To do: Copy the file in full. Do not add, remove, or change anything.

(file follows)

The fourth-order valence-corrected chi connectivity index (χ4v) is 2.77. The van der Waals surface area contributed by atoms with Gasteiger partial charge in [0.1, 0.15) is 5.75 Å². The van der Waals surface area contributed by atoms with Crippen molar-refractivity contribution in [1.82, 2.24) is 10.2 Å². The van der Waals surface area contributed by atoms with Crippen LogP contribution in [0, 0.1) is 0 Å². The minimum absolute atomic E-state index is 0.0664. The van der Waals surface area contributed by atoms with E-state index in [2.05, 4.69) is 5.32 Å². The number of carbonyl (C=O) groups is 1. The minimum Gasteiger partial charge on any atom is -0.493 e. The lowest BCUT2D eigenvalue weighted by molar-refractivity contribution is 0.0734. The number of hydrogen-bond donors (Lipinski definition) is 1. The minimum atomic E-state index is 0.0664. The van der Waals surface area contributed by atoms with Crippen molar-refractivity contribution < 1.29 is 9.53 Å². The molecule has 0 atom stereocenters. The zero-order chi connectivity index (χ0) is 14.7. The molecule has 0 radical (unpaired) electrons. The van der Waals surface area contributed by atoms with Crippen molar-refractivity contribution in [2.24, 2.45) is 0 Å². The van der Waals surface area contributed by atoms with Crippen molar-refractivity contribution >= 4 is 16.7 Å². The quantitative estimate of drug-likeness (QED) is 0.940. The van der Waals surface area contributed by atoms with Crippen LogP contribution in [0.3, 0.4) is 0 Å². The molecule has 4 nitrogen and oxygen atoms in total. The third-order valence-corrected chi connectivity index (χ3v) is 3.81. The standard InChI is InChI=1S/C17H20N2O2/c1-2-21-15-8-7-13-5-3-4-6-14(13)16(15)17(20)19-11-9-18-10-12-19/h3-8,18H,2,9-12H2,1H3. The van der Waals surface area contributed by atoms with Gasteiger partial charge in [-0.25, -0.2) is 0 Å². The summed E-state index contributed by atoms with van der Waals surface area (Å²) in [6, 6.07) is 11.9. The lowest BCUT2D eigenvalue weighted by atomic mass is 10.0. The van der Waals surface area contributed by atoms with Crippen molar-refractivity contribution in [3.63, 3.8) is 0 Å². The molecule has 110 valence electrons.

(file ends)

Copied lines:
The fourth-order valence-corrected chi connectivity index (χ4v) is 2.77. The van der Waals surface area contributed by atoms with Gasteiger partial charge in [0.1, 0.15) is 5.75 Å². The van der Waals surface area contributed by atoms with Crippen molar-refractivity contribution in [1.82, 2.24) is 10.2 Å². The van der Waals surface area contributed by atoms with Crippen LogP contribution in [0, 0.1) is 0 Å². The minimum absolute atomic E-state index is 0.0664. The van der Waals surface area contributed by atoms with E-state index in [2.05, 4.69) is 5.32 Å². The number of carbonyl (C=O) groups is 1. The minimum Gasteiger partial charge on any atom is -0.493 e. The lowest BCUT2D eigenvalue weighted by molar-refractivity contribution is 0.0734. The number of hydrogen-bond donors (Lipinski definition) is 1. The minimum atomic E-state index is 0.0664. The van der Waals surface area contributed by atoms with Crippen molar-refractivity contribution < 1.29 is 9.53 Å². The molecule has 0 atom stereocenters. The zero-order chi connectivity index (χ0) is 14.7. The molecule has 0 radical (unpaired) electrons. The van der Waals surface area contributed by atoms with Crippen molar-refractivity contribution in [2.24, 2.45) is 0 Å². The van der Waals surface area contributed by atoms with Crippen molar-refractivity contribution >= 4 is 16.7 Å². The quantitative estimate of drug-likeness (QED) is 0.940. The van der Waals surface area contributed by atoms with Crippen LogP contribution in [0.3, 0.4) is 0 Å². The molecule has 4 nitrogen and oxygen atoms in total. The third-order valence-corrected chi connectivity index (χ3v) is 3.81. The standard InChI is InChI=1S/C17H20N2O2/c1-2-21-15-8-7-13-5-3-4-6-14(13)16(15)17(20)19-11-9-18-10-12-19/h3-8,18H,2,9-12H2,1H3. The van der Waals surface area contributed by atoms with Gasteiger partial charge in [-0.25, -0.2) is 0 Å². The summed E-state index contributed by atoms with van der Waals surface area (Å²) in [6, 6.07) is 11.9. The lowest BCUT2D eigenvalue weighted by atomic mass is 10.0. The van der Waals surface area contributed by atoms with Crippen molar-refractivity contribution in [3.63, 3.8) is 0 Å². The molecule has 110 valence electrons.